The United States, the European Union, Britain, and Canada have imposed new sanctions on Belarusian entities and officials in a coordinated response to the grounding of an intra-EU flight in Minsk last month.
The quartet asked the administration of President Alexander Lukashenko to cooperate with international investigations into the diversion of the Ryanair passenger plane heading from Greece to Lithuania on May 23 and the arrest of dissident figure Roman Protasevich, and a female companion, who were on the plane.
“We are united in our deep concern regarding the Lukashenko regime’s continuing attacks on human rights, fundamental freedoms, and international law,” the EU, the US, Britain, and Canada said in a joint statement on Monday.
“We are united in calling for the regime to end its repressive practices against its own people,” they said.
The EU on Monday targeted 78 officials and entities, including the Belarusian defense and transport ministers and its air force commander as well as judges and lawmakers, with travel bans and asset freezes.
The latest measures bring to 166 the number of the Belarusian individuals hit by EU sanctions since last year’s elections.
Meanwhile, Washington blacklisted 16 people and five entities, including Lukashenko’s press secretary and the chairperson of the Council of the Republic of the National Assembly, the Belarusian Parliament’s upper house, said the US Treasury Department on Monday.
Britain imposed sanctions on several senior Belarusian officials and entities on Monday, including the London-registered BNK (UK) Ltd, which negotiates contracts for exports of Belarusian oil products.
Belarusian opposition figure Sviatlana Tsikhanouskaya welcomed the new measures. “The European Union decided they deserve these sanctions,” she told reporters in Brussels on Monday. “I agree... We have to end the situation in our country.”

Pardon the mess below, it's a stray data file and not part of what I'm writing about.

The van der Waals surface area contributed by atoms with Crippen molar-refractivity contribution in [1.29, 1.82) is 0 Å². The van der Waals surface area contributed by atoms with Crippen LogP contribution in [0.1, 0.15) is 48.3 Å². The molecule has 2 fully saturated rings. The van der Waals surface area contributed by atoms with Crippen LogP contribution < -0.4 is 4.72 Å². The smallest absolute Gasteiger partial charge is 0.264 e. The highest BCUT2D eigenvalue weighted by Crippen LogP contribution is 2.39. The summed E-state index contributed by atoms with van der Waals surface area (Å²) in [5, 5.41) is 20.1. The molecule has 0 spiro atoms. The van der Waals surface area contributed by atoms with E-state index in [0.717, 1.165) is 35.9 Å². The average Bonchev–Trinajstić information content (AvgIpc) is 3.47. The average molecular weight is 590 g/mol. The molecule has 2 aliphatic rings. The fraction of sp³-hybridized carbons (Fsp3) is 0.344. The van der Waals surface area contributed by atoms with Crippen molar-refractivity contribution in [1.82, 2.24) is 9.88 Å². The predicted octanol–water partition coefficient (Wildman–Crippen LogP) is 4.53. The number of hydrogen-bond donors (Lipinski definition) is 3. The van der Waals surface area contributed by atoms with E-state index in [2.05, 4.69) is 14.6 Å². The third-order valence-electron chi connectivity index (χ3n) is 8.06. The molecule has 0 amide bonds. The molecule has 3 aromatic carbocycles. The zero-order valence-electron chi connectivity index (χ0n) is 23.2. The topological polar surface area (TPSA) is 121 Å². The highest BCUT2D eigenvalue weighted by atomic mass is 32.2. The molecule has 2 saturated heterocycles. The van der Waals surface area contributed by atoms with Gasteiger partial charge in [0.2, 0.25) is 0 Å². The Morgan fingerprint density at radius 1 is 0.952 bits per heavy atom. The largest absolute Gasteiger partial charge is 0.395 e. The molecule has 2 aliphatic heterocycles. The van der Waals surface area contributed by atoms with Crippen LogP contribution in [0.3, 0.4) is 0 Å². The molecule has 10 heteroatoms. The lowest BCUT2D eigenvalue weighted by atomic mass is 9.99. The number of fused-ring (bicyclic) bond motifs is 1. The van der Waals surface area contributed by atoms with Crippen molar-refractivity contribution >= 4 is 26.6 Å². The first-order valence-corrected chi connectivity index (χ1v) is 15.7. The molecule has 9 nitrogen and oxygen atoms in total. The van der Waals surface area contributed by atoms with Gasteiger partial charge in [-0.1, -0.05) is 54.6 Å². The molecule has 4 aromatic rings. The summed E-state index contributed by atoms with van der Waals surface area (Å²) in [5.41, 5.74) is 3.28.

EU leaders are set to discuss giving political approval on Thursday to provisionally-agreed sanctions on Belarus’ oil, finance, potash, and tobacco sectors.
“We have to tighten the thumbscrews after this callous action of state air piracy,” Austria’s Foreign Minister Alexander Schaller told reporters in Luxembourg on Monday.
The Ryanair plane had to make an emergency landing at Minsk International Airport following a reported bomb threat that proved to be false later. A MiG-29 fighter was scrambled to escort the airliner.
Belarusian law enforcement forces detained Protasevich, the co-founder of a Telegram channel that is viewed as extremist by the Belarus government, as well as a female companion identified as Sofia Sapega, after the plane was diverted to the Minsk airport.
Belarus’ state TV said that Protasevich had confessed to organizing “riots.”
European states accused Belarus of using the fake bomb scare as a pretext to ground the plane and arrest the opposition figure. Minsk rejects the allegations. It has even published the script of its air traffic controllers' conversation with the pilot of the Ryanair flight to prove that there was no pressure on the crew to land in Minsk.
The EU has been at odds with Belarus since the presidential election in August last year, which Lukashenko won. His main political opponent, Tsikhanouskaya, rejected the official results of the vote and claimed there had been voter fraud. Western governments came out in her support, repeating the allegations of vote rigging.
The EU announced on September 15 that it did not recognize Lukashenko as the legitimate president of Belarus.
Lukashenko has rejected allegations that his government tampered with votes, blaming Western countries for orchestrating the demonstrations that followed the vote and conspiring to oust his government.